Maize yield gaps and their mitigation in Ethiopia: an integrated assessment
Ethiopia has achieved the second highest maize productivity in Africa. However, maize yields are only 20% of the estimated water-limited potential yield. The major aim of the study was to explain actual farmers’ maize yields and maize yield gaps along with the associated technologies and management practices used in maize production in Ethiopia. The study adopted an integrated production-ecological and socio-economic perspective and methodological approach.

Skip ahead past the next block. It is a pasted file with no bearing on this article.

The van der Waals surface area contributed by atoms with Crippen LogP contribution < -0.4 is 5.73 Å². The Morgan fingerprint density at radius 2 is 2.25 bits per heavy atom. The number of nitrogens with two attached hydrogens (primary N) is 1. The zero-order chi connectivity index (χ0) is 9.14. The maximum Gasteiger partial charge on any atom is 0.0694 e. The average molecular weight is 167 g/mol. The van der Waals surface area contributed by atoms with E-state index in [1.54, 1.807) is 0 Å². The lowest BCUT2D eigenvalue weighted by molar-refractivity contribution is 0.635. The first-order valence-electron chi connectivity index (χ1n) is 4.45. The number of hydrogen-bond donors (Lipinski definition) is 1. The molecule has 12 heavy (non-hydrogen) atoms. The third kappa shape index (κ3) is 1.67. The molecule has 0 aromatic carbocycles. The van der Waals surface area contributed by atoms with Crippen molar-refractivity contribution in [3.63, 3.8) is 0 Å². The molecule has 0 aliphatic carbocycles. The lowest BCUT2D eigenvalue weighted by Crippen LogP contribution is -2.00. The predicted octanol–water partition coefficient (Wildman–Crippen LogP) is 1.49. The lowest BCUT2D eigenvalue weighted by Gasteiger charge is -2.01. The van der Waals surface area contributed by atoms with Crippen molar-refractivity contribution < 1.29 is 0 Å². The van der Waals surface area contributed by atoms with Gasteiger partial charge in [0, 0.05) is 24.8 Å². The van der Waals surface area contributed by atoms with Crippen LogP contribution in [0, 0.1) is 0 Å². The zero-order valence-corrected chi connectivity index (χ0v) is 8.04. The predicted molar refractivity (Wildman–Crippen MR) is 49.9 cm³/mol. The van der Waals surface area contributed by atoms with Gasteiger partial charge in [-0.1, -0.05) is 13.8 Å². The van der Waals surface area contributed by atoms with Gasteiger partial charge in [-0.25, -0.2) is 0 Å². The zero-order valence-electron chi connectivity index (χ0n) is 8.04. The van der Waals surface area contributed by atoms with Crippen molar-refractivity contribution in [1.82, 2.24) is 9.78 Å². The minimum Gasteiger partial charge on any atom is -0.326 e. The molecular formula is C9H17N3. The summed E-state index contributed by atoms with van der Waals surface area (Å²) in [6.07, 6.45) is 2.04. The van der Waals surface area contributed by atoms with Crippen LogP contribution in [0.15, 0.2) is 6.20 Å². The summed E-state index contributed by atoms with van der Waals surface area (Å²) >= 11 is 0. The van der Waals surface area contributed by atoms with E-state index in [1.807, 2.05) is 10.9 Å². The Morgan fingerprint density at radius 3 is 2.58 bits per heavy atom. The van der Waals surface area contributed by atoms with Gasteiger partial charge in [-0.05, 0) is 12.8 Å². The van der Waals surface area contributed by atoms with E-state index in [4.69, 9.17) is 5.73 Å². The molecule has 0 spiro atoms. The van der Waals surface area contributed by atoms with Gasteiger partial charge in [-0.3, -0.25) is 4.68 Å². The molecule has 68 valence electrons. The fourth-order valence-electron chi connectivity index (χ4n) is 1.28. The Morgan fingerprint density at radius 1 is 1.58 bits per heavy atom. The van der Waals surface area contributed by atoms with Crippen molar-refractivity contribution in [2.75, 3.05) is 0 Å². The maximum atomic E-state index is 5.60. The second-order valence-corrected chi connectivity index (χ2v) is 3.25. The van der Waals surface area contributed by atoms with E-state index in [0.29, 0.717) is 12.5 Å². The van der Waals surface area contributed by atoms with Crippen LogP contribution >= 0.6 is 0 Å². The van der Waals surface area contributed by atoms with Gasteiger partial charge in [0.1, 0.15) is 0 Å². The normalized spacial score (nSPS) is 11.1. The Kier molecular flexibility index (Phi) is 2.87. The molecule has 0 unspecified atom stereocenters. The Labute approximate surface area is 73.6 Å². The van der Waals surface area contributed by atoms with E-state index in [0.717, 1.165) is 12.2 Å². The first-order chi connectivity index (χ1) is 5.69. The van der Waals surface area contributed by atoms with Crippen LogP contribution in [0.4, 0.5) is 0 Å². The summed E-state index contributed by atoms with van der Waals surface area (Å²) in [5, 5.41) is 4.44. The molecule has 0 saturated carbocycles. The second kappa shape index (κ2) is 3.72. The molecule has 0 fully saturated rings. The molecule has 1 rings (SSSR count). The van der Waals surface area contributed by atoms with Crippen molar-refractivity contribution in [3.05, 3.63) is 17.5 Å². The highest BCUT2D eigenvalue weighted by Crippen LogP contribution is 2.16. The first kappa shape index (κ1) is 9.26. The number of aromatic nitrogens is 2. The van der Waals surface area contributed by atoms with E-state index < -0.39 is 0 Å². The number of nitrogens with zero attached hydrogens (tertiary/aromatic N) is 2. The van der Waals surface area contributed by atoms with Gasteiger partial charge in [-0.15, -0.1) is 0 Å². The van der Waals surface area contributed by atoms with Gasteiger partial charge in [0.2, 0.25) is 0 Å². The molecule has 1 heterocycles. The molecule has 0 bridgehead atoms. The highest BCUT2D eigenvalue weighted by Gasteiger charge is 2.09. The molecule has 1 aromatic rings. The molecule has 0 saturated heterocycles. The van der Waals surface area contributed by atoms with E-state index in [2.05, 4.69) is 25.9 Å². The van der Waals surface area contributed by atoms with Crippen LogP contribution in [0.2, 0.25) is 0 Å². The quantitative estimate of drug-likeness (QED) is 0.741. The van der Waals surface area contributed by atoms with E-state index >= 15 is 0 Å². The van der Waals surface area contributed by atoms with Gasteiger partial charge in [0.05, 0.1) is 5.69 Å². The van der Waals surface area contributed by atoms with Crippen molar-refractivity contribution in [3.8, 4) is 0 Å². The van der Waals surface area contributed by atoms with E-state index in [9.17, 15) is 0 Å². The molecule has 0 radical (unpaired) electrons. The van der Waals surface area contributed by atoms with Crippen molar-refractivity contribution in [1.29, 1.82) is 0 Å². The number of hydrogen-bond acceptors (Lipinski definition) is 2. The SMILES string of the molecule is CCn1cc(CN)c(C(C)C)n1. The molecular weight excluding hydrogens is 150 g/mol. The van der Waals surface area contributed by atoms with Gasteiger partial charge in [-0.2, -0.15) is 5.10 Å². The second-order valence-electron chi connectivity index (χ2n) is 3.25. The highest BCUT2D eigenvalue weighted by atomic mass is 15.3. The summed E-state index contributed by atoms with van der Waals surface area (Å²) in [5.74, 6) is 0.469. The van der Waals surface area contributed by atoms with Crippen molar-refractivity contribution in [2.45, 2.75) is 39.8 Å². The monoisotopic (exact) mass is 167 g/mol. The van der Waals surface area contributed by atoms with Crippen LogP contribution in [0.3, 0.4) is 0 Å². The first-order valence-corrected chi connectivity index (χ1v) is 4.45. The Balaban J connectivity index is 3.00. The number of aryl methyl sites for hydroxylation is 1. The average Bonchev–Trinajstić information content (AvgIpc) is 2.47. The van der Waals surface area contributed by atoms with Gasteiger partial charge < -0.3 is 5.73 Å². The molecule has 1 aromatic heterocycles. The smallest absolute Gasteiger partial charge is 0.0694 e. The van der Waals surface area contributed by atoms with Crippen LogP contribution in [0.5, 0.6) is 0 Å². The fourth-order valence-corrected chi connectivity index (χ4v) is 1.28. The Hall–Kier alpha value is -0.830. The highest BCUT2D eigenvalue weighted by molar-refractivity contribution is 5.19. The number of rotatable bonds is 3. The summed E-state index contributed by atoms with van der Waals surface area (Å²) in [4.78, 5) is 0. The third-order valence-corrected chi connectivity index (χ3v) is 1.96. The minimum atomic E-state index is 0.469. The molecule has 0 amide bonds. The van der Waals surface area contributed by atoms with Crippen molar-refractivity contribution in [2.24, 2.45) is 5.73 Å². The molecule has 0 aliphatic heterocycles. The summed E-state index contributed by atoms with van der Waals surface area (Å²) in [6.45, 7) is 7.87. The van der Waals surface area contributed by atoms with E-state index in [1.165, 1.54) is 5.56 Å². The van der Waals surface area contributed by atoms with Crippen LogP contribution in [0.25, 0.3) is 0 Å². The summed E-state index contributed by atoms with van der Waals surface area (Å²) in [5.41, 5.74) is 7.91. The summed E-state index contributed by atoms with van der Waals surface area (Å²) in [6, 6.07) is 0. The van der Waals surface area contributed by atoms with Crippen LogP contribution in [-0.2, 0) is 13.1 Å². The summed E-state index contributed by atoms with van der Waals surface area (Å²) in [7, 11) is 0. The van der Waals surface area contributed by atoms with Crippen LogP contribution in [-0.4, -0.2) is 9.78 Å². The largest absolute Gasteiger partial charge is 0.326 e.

First, the thesis provided a national level analysis of maize yield drivers and maize yield gap decomposition into efficiency, resource and technology components. Second, yield response to fertiliser use was estimated and economic attractiveness of fertiliser usage was evaluated at different levels of assumed risk aversion. Third, major technologies and management practices in Ethiopian maize production were described and their association with maize yield and labor productivity was investigated. Fourth, the thesis evaluated the factors that correlate with crop diversity decisions in maize-based systems and assessed the trade-offs between crop diversity and farm outcomes. Research and policy implications were derived from these analyses.